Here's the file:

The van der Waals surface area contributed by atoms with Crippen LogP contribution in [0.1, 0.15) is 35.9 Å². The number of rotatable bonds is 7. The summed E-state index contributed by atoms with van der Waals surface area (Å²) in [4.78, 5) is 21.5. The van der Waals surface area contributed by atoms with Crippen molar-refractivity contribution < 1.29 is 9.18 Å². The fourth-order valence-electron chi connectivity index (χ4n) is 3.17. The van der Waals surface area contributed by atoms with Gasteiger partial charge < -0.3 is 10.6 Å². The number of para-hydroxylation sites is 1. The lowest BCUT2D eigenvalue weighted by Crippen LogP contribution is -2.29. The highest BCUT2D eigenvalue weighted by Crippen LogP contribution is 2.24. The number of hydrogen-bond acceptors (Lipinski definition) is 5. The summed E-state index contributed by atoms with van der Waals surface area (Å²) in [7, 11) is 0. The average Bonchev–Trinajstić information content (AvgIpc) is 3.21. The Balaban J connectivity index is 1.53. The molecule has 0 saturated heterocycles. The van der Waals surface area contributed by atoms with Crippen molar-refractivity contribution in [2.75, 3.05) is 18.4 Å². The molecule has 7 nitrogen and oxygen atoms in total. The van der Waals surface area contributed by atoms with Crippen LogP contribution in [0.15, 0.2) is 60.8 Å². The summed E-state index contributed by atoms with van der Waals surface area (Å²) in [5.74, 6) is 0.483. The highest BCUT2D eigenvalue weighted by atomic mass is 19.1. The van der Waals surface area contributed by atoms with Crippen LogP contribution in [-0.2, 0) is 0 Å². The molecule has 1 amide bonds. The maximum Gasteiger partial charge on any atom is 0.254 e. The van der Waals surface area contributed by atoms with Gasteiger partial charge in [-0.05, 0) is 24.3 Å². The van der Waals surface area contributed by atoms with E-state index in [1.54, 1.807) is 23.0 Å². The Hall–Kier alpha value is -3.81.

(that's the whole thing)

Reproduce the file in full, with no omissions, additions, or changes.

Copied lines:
The van der Waals surface area contributed by atoms with Crippen LogP contribution in [0.1, 0.15) is 35.9 Å². The number of rotatable bonds is 7. The summed E-state index contributed by atoms with van der Waals surface area (Å²) in [4.78, 5) is 21.5. The van der Waals surface area contributed by atoms with Crippen molar-refractivity contribution < 1.29 is 9.18 Å². The fourth-order valence-electron chi connectivity index (χ4n) is 3.17. The van der Waals surface area contributed by atoms with Gasteiger partial charge < -0.3 is 10.6 Å². The number of para-hydroxylation sites is 1. The lowest BCUT2D eigenvalue weighted by Crippen LogP contribution is -2.29. The highest BCUT2D eigenvalue weighted by Crippen LogP contribution is 2.24. The number of hydrogen-bond acceptors (Lipinski definition) is 5. The summed E-state index contributed by atoms with van der Waals surface area (Å²) in [7, 11) is 0. The average Bonchev–Trinajstić information content (AvgIpc) is 3.21. The Balaban J connectivity index is 1.53. The molecule has 0 saturated heterocycles. The van der Waals surface area contributed by atoms with Crippen molar-refractivity contribution in [2.75, 3.05) is 18.4 Å². The molecule has 7 nitrogen and oxygen atoms in total. The van der Waals surface area contributed by atoms with Crippen LogP contribution in [0.15, 0.2) is 60.8 Å². The summed E-state index contributed by atoms with van der Waals surface area (Å²) in [5.74, 6) is 0.483. The highest BCUT2D eigenvalue weighted by atomic mass is 19.1. The van der Waals surface area contributed by atoms with Crippen LogP contribution in [-0.2, 0) is 0 Å². The molecule has 1 amide bonds. The maximum Gasteiger partial charge on any atom is 0.254 e. The van der Waals surface area contributed by atoms with Gasteiger partial charge in [-0.05, 0) is 24.3 Å². The van der Waals surface area contributed by atoms with E-state index in [1.54, 1.807) is 23.0 Å². The Hall–Kier alpha value is -3.81.